The agenda includes a question of the day, time for learning skills and rules of the game or activity and then time for the athletes and partners to participate in the challenges and games.


“One of the main goals was to make students feel empowered and make them feel like we’re all one school,” said Czichotzki. “And then also, how can we continue to expand that outside of the classroom into our whole school environment.”

He shared a personal story of when he was in high school. One of his best friends, Sam, has Down Syndrome and he said that Sam had such a positive impact on him. He said they not only went to school together but also played sports together and ate lunch together.

“It was something I always looked forward to. Sam always brightened my day whether it was good or bad,” Czichotzki said. “I always had a smile on my face after lunch. So having this opportunity to get to know him and continue that relationship to this day is something I cherish and something I want to provide to students here at Alexandria Area High School.”

He added that he thinks it is awesome that students with disabilities have the opportunity to take classes with general population students.

Czichotzki noted he was not the only teacher and that he co-taught the class with Chad Norman.

“We took photos throughout the whole semester and from the very beginning to the end, you can just see all those relationships building and the relationships that were developed,” he said.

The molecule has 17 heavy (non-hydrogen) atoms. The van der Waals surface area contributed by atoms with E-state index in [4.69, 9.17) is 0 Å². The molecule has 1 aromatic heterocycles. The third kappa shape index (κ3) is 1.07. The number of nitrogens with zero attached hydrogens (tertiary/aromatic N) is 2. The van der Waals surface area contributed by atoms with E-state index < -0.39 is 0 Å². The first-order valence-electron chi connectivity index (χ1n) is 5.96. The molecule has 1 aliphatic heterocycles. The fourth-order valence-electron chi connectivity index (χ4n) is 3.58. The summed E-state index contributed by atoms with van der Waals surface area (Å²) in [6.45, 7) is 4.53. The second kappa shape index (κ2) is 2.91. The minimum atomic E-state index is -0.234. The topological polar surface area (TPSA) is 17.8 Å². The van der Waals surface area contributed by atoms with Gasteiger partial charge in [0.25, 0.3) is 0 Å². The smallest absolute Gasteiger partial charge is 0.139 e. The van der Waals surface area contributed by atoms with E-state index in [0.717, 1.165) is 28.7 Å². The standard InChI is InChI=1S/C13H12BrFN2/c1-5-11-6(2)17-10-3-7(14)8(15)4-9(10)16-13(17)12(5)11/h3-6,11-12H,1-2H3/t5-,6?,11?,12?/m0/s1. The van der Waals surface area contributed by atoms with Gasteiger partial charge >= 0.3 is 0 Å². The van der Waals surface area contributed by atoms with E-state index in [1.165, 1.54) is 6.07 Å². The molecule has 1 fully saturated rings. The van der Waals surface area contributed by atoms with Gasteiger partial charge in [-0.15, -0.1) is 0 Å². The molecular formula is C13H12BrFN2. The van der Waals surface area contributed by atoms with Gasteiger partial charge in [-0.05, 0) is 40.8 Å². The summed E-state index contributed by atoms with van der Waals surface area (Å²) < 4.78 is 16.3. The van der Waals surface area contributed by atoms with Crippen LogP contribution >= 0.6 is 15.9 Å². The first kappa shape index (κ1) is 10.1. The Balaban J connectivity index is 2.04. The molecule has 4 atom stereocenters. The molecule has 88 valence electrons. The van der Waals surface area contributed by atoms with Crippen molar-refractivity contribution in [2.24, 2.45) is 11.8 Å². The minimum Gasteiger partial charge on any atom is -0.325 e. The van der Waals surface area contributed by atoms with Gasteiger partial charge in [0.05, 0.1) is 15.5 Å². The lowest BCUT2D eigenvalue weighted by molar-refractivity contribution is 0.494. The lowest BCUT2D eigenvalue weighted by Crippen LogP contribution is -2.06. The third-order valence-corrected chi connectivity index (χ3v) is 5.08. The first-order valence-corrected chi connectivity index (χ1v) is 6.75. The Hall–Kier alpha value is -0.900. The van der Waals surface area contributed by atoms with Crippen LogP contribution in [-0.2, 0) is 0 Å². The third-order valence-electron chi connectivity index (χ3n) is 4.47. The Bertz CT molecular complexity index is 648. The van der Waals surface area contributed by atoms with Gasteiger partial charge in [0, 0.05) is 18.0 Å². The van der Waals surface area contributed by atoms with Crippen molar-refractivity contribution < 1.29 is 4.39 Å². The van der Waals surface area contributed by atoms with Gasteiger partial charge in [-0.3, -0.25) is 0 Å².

The class was impactful

Emma Ramstorf, a junior at AAHS, was in the class and a partner for one of the athletes. She said the class truly impacted her and that she was grateful for the opportunity.

“I think it taught you life lessons that you don’t usually get to learn in math class or chemistry,” said Ramstorf. She added that it taught the partners more than just communication skills, but also how to build relationships on a deeper level and getting to know the people who you hang around.


“I still sit with a couple of the athletes at lunch and still talk to them,” she said. “I go in and play games with them, too.”

Ramstorf said that going into that class at the end of the day helped because it would make her so happy.

“You play games, you’re doing something fun, building relationships and making jokes,” she said. “I think we told the same joke just about every day and everybody still laughed. It was so fun.”

She also shared that when she went into her junior year, her plans were to become a dental hygienist. However, after going through the Unified Physical Education program, it brought her new perspective and now she wants to become a psychologist so she can work with individuals with special needs past high school.

There are 46 students already signed up for the next class and now Czichotzki is hoping they can find enough athletes.

AAHS Principal, Chad Duwenhoegger, said he talked with a general education student who told him that he typically never talked with special education students but after being in the class, he talks with them every day.

“Some of you know that I have a daughter with Down Syndrome so that is really cool to see those relationships and have those kids feel really more included in our school,” he said.

There was a lot more School Board members learned about and discussed in the meeting, which can be